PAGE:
Linux Blog

The root for the previously installed system was not found – Fedora

Filed under: General Linux,Linux Software — TheLinuxBlog.com at 12:30 am on Wednesday, January 12, 2011

The root for the previously installed system was not found
I was having an issue with a preupgrade of Fedora, somehow an old package that was no longer in use decided it was going to cause the installation to fail. After rebooting, finding the guilty package and removing it I started the upgrade again. This is where the error message “The root for the previously installed system was not found” occurred.

I did some research, tried mounting the file system then upgrading that way and still nothing.

According to this Fedora Forums post other people have experienced this issue. In cagonto1980′s post it explains the workaround:
Mount the filesystem, vi /mnt/sysimage/etc/fedora-release and change the release to the previous version. You may need to remember the version, mine was set to “Fedora 13 (Goddard)” and I changed it to “Fedora 12 (Constantine)”. After rebooting it started the upgrade. It appears the issue is Anaconda updates the release file and doesn’t change it back if the installation fails causing the next upgrade to think that the newest version is installed.

Thanks to cagonto1980 for the workaround.

Add Voice to your Shell Scripts

Filed under: Shell Script Sundays — TheLinuxBlog.com at 3:52 pm on Sunday, October 12, 2008

Text to speech has been around for a number of years. While you may not want to add text to speech to all of your shell scripts you may have a particular script that would be nice to get some audio feedback from. There are a couple of text-to-speech engines that run in the shell, but my favorite is flite. It is really simple to install and use and has a decent set of voices. You can add other voices or compile your own with FestVox.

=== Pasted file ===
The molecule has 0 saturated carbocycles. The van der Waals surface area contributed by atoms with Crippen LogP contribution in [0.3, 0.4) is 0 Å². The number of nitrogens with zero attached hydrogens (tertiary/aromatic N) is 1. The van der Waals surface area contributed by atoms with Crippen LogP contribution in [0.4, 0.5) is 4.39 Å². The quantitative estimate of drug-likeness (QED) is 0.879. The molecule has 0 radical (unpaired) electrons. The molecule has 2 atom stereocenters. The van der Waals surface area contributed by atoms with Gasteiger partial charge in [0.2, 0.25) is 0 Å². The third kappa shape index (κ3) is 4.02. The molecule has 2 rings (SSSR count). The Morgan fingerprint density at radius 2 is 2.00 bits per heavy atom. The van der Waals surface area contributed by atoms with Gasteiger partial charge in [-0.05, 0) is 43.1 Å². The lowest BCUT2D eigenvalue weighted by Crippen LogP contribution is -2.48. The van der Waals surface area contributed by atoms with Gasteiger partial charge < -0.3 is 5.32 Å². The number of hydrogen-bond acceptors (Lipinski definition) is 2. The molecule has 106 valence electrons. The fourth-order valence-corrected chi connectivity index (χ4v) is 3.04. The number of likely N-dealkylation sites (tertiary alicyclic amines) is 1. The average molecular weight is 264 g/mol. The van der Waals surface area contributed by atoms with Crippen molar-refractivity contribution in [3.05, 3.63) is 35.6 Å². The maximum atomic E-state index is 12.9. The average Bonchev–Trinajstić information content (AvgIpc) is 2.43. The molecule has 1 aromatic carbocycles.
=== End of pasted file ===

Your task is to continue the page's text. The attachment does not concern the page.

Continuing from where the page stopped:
Here is how to use flite from the shell to directly play the text:

[owen@TheLinuxBlog ~]$ flite -t "Thanks for reading The Linochs Blog"

Notice the misspelling of the word Linux. If flite doesn’t correctly output the words, you can sometimes use phonetics to get a better result.

You can also play text files by using the -f option.

[owen@TheLinuxBlog ~]$ flite -t "Thanks for reading The Linochs Blog"
flite: pcm_params.c:2333: sndrv_pcm_hw_params: Assertion `err >= 0' failed.

(Read on …)

Bash Aliases

Filed under: General Linux,Linux Software,Quick Linux Tutorials — TheLinuxBlog.com at 12:23 pm on Wednesday, June 25, 2008

Have you ever wanted to make a command for something that did not exist? Perhaps modify the functionality of a particular application to something more suitable? I know I have. For example, and I know that there is probably a better way to do this, but on certain Linux machines (such as servers), I like to clear the output before exiting. While I can type the command:

 clear; exit

this still leaves me with a line at the top of the screen. Some distributions clear this automatically, for those that don’t an alias can be used.The basic principal for a bash alias is easy. You set an alias up and then use that alias instead of the command.
It appears that aliases have precedence over any already existing applications in the path so it becomes handy if you wish to override a command or perform a task before launching a built in command. I’m sure that this option can be changed if needed.

Now you know what aliases are here is how to use an alias to override the exit command in bash.

alias exit="clear; exit > /dev/null 2&> /dev/null"

Aliases with parameters can get tricky, the best workaround I have found is to write a shell script and put it in your local bin directory.